An Apology to Young Men of Color: Mentorship Matters, Part I

Gyasi Ross

"Cultures are learned means of survival in an environment.  Our cultures…transmit those learned means of survival from generation to generation."

—John Mohawk

"…we instructed people to walk straight while blindfolded, thus removing the effects of vision. Most of the participants in the study walked in circles, sometimes in extremely small ones…Small random errors in the various sensory signals that provide information about walking direction add up over time, making what a person perceives to be straight ahead drift away from the true straight ahead direction…"

—Dr. Jan Souman

Weird statement: I’ve known that I wanted to have kids since I was 13 years old. I remember when my little brother, Sutah Gyiyo was born, and I laid in bed with him talking to him.  “I’m going to teach you all the things that nobody taught me.”  It wasn’t a sad statement—I just knew that there was a lot that I didn’t know, but I had no clue what it was. Like many young boys of color who grew up with a single mom, no one ever had the “birds and bees” talk with me, taught me about getting a job, how to change the oil in my car or how I was supposed to behave on a date.

I didn’t know what I didn’t know. Just like many young men don’t know what they don’t know. How could we?

Therefore, one of my goals became teaching/mentoring—not just my little brother, but also the slew of nephews—the things that I never learned. More broadly, I became involved with working with Native youth to try to extend these mentorship principles.  And I was doing that, but then got away from that—got more focused on career, and family, and self.  "I’ll get back to it soon. Soon. Soon."

And before I knew it, I was damn near 40 (ok, mid-30s, but still, I’m saying tho…)!!!

Like many men my age, I simply don’t "get" the younger generation—the so-called "millennials." Alright, you guys play a lot of video games, get on-line and text a whole bunch, and don’t have a whole lot of hope that things will get better.

I found myself watching my little brother (the same baby who made me want kids when I was 13), who is now 24, and thinking C’mon man…you have more opportunities than we ever had.  Do something great.

It took some time to realize that I have a role in this: MY generation of Native men is doing exactly what the previous generation of Native men did for us.  They didn’t understand the 90’s model, coming-of-age Native guys, who dressed and talked like rappers.  They didn’t "get it."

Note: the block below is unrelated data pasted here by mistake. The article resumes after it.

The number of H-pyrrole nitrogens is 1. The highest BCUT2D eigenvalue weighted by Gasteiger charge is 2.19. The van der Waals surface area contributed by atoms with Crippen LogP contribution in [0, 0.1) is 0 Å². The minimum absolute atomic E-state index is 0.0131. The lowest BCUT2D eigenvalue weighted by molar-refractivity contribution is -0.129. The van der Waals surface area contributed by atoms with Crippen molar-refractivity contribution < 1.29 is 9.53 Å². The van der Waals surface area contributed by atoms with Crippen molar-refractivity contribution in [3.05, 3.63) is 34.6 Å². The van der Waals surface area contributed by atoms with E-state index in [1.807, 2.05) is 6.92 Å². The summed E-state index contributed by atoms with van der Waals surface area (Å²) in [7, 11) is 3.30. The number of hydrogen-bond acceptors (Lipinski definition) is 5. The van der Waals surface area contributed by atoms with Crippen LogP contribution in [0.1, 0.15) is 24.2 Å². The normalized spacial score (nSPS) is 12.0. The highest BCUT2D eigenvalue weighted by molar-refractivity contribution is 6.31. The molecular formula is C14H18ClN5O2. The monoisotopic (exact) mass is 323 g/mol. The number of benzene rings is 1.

So they left us alone.  And so we didn’t know what we didn’t know.  And now we’re leaving this generation alone to figure things out for themselves.

That’s curious and unfortunate because our small communities never just left young folks alone; they couldn’t afford to.  No, our communities had a vested interest in ensuring that every single person could be a contributing member to the larger group. There was no space or food for those who couldn’t pull their own weight.  We had societies that taught specific skills and made sure that "I don’t know what I don’t know" wasn’t a valid excuse.  The survival of the community depended upon it.  But for some reason, we don’t think like that now—in fact, none of the large Native organizations, with all of their successful, educated and fancy members are dedicated to meaningfully mentoring Native young people.  That is in direct conflict with Native people’s historical approach to survival, an approach that worked wonderfully.

How do we know that it worked?

Because we’re still here.  For 50 thousand years, the survival of Native people on this continent speaks to the effectiveness of our mentorship systems.  If it didn’t work, Native people and our lifeways, languages, clan systems and religious practices would have gone the way of the dodo.  Now, there are serious threats to those ways: Our languages are dying off, suicide is rampant (whether instant, or slow by alcohol, drugs and obesity), and under-supervised kids are all over within our communities (only African Americans had more single parent households in 2010). 

In a 2011 paper for the National Bureau of Economic Research, "Fathers and Youth's Delinquent Behavior," Deborah A. Cobb-Clark and Erdal Tekin stated it plainly: "Adolescent boys engage in more delinquent behavior if there is no father figure in their lives."

But note: the study does not say “if there is no father in their lives.”  Father figures do not have to be biological.  What that means is that we cannot simply point our fingers at biological dads and say, “deadbeat dads, you are bad people.”  That may be true, but it’s not quite that simple.  We also have some responsibility here.  Unfortunately, most of the “successful” Native men don’t really make time to make sure that there’s a younger generation of Native men who are at least as successful as they are. 

But we have an obligation to, even if we’re not doing it.

I apologize for losing track of this important priority; I promise to be a better mentor.

We can make a difference in the lives of young men even if we’re not their biological fathers.  In fact, just as our ancestors had a responsibility to groom and help mentor young men coming up under us, so we do too.  

Gyasi Ross
Blackfeet Nation Enrolled/Suquamish Nation Immersed